When you were young, did you know you wanted to be an architect?
I have always been fascinated by buildings. When my parents remodeled their house, I saw the process all the way from architecture through construction. But I didn’t really know what architecture was until high school, when I went to a summer school in Southern California. They took us to the offices of Frank Gehry, Morphosis, Eric Owen Moss. These incredibly messy offices, lots of creativity, very loose, and just incredible work going on. That was definitely a pivotal moment for me, that program.
Architects who inspire you?
Peter Zumthor and Louis Kahn inform my work, I like to think, because their work is so calming and simple. Buildings don’t need to be complicated or loud or attention-grabbing, if they just boil down to what they really are. To me that’s really what architecture is.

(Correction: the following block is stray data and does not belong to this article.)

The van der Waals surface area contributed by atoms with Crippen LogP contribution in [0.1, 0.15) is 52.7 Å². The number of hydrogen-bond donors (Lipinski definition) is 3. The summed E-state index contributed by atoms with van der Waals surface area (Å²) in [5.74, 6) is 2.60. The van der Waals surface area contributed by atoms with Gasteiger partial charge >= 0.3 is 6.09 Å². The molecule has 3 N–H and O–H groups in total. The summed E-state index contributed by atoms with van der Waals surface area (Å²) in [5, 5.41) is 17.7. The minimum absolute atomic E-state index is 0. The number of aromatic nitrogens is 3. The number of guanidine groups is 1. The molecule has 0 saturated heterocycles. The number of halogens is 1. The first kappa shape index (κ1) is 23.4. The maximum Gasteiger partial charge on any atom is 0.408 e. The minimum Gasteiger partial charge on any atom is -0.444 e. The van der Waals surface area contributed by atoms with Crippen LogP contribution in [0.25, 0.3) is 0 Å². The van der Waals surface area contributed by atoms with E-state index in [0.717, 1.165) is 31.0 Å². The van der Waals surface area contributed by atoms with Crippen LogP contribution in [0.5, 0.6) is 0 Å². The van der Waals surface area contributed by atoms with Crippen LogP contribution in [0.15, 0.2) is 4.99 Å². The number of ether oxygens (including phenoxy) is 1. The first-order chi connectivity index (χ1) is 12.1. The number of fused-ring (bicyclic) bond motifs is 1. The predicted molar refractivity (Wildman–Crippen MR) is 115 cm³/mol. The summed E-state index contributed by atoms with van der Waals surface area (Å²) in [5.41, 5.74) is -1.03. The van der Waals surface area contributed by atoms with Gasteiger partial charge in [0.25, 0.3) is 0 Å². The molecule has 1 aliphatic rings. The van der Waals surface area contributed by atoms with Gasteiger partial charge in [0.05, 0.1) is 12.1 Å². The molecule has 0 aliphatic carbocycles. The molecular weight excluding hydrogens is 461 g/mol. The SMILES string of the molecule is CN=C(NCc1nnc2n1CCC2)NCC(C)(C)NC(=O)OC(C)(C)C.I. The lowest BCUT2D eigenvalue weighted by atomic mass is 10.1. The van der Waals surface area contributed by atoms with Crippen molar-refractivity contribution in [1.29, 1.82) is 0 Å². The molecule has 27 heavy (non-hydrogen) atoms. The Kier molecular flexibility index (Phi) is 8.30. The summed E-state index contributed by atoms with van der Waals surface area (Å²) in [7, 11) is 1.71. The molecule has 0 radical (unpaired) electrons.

How do you define great architecture?
I imagine someone standing at a bus stop every day, going home or going to work, and looking at the same building every day, and appreciating it immediately, but then every day noticing something new about it. There’s an elegance and a detail to a building that you can appreciate over and over again, without it shouting at you.
Passion outside architecture?
I like to ride motorcycles. I ride motorcycles to work every day, except when they’re in the shop. I live in Oakland, so I ride across the Bay Bridge. During the week it’s fine. The weekends, all bets are off. I also have an old BMW that I’m slowly restoring.